Sunday, March 24, 2013

First Herps of the Spring! 3-24-2013

Well, we'd hoped to have a heatwave by now and have a Rattlesnake trek somewhere this weekend, but ol' Mother Nature has been a bint this year. So, we actually got excited for the predicted 46° for the day. We figured on hitting Borderland to seek out some of the other trails that we always ignore and hopefully see a Salamander or two.

We got there at about 12:30 and when we got out of the car, we were a bit worried that we'd see nothing. Pretty damn brisk, though there was no wind. Still, to be on the safe side, we shifted into birder mode and Andrea got this shot of a Tufted Titmouse at the feeder.
Has it really come to this?!

We went down to the pond where we often see large Water Snakes and Garters, but there was still plenty of snow and ice. The water, which is usually quiet, was raging!

So, we went along the usual trail, intending to branch off on to other trails when they came up. It wasn't long before I heard Andrea yell "Garter"! To my amazement, I turned around and she had a frisky little Garter Snake by the tail! She needed some assistance as he was wrapped around a stick.

Evidently, I'd stirred him up walking by! He was warm to the touch. Why am I not posting pictures? Because while I was getting him under control, Andrea was taking this in situ  shot of yet another Garter, two feet away, basking on the edge of a vernal pool!

These snakes are as desperate as we are for warm weather!

Here's the nicely checked first guy!

After making an attempt to get nearer the basking one (who was much bigger) only to have him slide into the icy pool and disappear, we released this guy and watched him slither off.

So, two Garters at 46°... these are not the Garters of my youth!! Maybe they're Robo-Thamnophis!

So, we stayed on the regular trail in hopes of finding more cold resistant snakes. But over the next 3 1/2 hours, we never did!

But Borderland is gorgeous and we saw many spots that we hadn't noticed last year.

This spot had always been dry in our experience. Not this time!

This babbling brook where we'd caught many a Water Snake before actually had white-caps!

It wasn't until we were on our way back to the car when a flip produced what we had come for in the first place... a Redback Salamander!

Unfortunately, we'll be missing next weekend's event...

But, we're happy to have seen two species and to have Thamnophis sirtalis sirtalis be both our last herp of the winter and our first herp of the spring! Yay 2013!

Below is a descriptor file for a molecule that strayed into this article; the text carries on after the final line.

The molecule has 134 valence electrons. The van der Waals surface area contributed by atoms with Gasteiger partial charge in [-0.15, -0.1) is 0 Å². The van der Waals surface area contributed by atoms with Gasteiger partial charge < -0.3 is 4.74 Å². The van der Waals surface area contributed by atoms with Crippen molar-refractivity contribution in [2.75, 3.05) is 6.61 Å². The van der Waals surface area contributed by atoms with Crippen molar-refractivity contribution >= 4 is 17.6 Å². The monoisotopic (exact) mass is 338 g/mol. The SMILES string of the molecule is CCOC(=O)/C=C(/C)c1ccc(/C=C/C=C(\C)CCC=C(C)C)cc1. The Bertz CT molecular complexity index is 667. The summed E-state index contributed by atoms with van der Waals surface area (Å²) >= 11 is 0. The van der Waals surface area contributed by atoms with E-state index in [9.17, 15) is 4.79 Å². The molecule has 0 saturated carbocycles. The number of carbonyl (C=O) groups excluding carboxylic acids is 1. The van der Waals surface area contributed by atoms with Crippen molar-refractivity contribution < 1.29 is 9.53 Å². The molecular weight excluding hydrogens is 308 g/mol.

Wednesday, March 20, 2013

Unexplained Mysteries... 3-16-2013

After the lovely salamander-filled Tuesday night we had, the temperatures dropped fast! Reports say that the female Spotteds didn't ever show up in force, so the "Big Night" will take place some time in the future! We got a tip that Blue Spotted Salamanders had been on the move in Suffolk County... at a place about 4 miles from our front door! I didn't know they were in this part of the state, much less that close!

Despite the icy weather (32° F), we went over to check out this place; new to us and close to one of our other favorite hiking spots! As soon as we parked, we noticed tons of great flipping rocks... even sheets of concrete!

This place was screaming SNAKE!!!!! 

There were stones not too tight to the ground, logs, AC... just a ton of great snake stuff! Unfortunately, we realized it was going to be far too cold to see any of the elusive Blue Spotted Salamanders... or probably any salamanders at all!

One stone flip made me come dangerously close to reenacting my stick-in-the-eye debacle of two years ago!
Stick in eye? Close!
(The stick-in-the-eye post is here)

There were many vernal ponds, though, and when the weather gets better, they will be full!!

I was flipping in one area and Andrea "ahem"ed me and I turned around and she had a snake. It looked like a deceased Garter.
Deceased Garter
He was gnawed off below the vent, but he wasn't stiff. I thought there was a chance that he was alive, so I put him down my shirt. Surely any snake out in 32° temps would be just about dead.